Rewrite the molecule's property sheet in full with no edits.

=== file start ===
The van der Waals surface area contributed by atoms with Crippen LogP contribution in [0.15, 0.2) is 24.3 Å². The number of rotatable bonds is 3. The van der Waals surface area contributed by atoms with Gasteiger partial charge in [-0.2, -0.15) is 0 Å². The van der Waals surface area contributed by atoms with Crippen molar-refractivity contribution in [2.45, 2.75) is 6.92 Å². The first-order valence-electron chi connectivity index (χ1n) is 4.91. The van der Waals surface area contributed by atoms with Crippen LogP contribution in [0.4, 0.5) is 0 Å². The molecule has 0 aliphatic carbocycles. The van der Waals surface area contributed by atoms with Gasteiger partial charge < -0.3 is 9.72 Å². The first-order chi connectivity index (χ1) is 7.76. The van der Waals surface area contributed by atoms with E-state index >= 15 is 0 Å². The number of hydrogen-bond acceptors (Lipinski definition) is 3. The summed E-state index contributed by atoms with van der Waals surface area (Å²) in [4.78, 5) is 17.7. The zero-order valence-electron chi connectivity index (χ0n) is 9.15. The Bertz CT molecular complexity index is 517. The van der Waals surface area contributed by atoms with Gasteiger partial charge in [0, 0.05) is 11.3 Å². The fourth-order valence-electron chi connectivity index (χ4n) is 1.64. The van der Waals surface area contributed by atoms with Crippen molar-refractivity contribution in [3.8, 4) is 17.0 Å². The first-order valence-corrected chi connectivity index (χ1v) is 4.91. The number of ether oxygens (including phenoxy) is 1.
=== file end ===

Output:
The van der Waals surface area contributed by atoms with Crippen LogP contribution in [0.15, 0.2) is 24.3 Å². The number of rotatable bonds is 3. The van der Waals surface area contributed by atoms with Gasteiger partial charge in [-0.2, -0.15) is 0 Å². The van der Waals surface area contributed by atoms with Crippen molar-refractivity contribution in [2.45, 2.75) is 6.92 Å². The first-order valence-electron chi connectivity index (χ1n) is 4.91. The van der Waals surface area contributed by atoms with Crippen LogP contribution in [0.4, 0.5) is 0 Å². The molecule has 0 aliphatic carbocycles. The van der Waals surface area contributed by atoms with Gasteiger partial charge < -0.3 is 9.72 Å². The first-order chi connectivity index (χ1) is 7.76. The van der Waals surface area contributed by atoms with E-state index >= 15 is 0 Å². The number of hydrogen-bond acceptors (Lipinski definition) is 3. The summed E-state index contributed by atoms with van der Waals surface area (Å²) in [4.78, 5) is 17.7. The zero-order valence-electron chi connectivity index (χ0n) is 9.15. The Bertz CT molecular complexity index is 517. The van der Waals surface area contributed by atoms with Gasteiger partial charge in [0, 0.05) is 11.3 Å². The fourth-order valence-electron chi connectivity index (χ4n) is 1.64. The van der Waals surface area contributed by atoms with Crippen molar-refractivity contribution in [3.8, 4) is 17.0 Å². The first-order valence-corrected chi connectivity index (χ1v) is 4.91. The number of ether oxygens (including phenoxy) is 1.